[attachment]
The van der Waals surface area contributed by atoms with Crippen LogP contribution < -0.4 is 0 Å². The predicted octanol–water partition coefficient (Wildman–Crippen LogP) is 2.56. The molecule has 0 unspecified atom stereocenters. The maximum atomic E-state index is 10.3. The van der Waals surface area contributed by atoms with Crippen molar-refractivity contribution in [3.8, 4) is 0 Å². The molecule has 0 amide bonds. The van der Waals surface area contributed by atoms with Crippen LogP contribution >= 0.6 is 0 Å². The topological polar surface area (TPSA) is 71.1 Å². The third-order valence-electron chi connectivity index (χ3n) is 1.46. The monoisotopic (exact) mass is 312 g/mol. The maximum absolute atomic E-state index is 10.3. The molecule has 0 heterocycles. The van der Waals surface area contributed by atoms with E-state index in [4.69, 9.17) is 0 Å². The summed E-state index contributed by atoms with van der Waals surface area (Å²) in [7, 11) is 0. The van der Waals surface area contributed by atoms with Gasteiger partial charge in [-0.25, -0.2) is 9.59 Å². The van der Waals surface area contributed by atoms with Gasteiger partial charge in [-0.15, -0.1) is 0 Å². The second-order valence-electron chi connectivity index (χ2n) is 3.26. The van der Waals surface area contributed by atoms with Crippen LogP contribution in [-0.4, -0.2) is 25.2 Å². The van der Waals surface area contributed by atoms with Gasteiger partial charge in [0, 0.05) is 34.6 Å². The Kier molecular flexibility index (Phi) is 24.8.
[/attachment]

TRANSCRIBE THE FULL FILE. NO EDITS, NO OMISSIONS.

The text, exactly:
The van der Waals surface area contributed by atoms with Crippen LogP contribution < -0.4 is 0 Å². The predicted octanol–water partition coefficient (Wildman–Crippen LogP) is 2.56. The molecule has 0 unspecified atom stereocenters. The maximum atomic E-state index is 10.3. The van der Waals surface area contributed by atoms with Crippen molar-refractivity contribution in [3.8, 4) is 0 Å². The molecule has 0 amide bonds. The van der Waals surface area contributed by atoms with Crippen LogP contribution >= 0.6 is 0 Å². The topological polar surface area (TPSA) is 71.1 Å². The third-order valence-electron chi connectivity index (χ3n) is 1.46. The monoisotopic (exact) mass is 312 g/mol. The maximum absolute atomic E-state index is 10.3. The molecule has 0 heterocycles. The van der Waals surface area contributed by atoms with E-state index in [4.69, 9.17) is 0 Å². The summed E-state index contributed by atoms with van der Waals surface area (Å²) in [7, 11) is 0. The van der Waals surface area contributed by atoms with Gasteiger partial charge in [-0.25, -0.2) is 9.59 Å². The van der Waals surface area contributed by atoms with Gasteiger partial charge in [-0.15, -0.1) is 0 Å². The second-order valence-electron chi connectivity index (χ2n) is 3.26. The van der Waals surface area contributed by atoms with Crippen LogP contribution in [-0.4, -0.2) is 25.2 Å². The van der Waals surface area contributed by atoms with Gasteiger partial charge in [0, 0.05) is 34.6 Å². The Kier molecular flexibility index (Phi) is 24.8.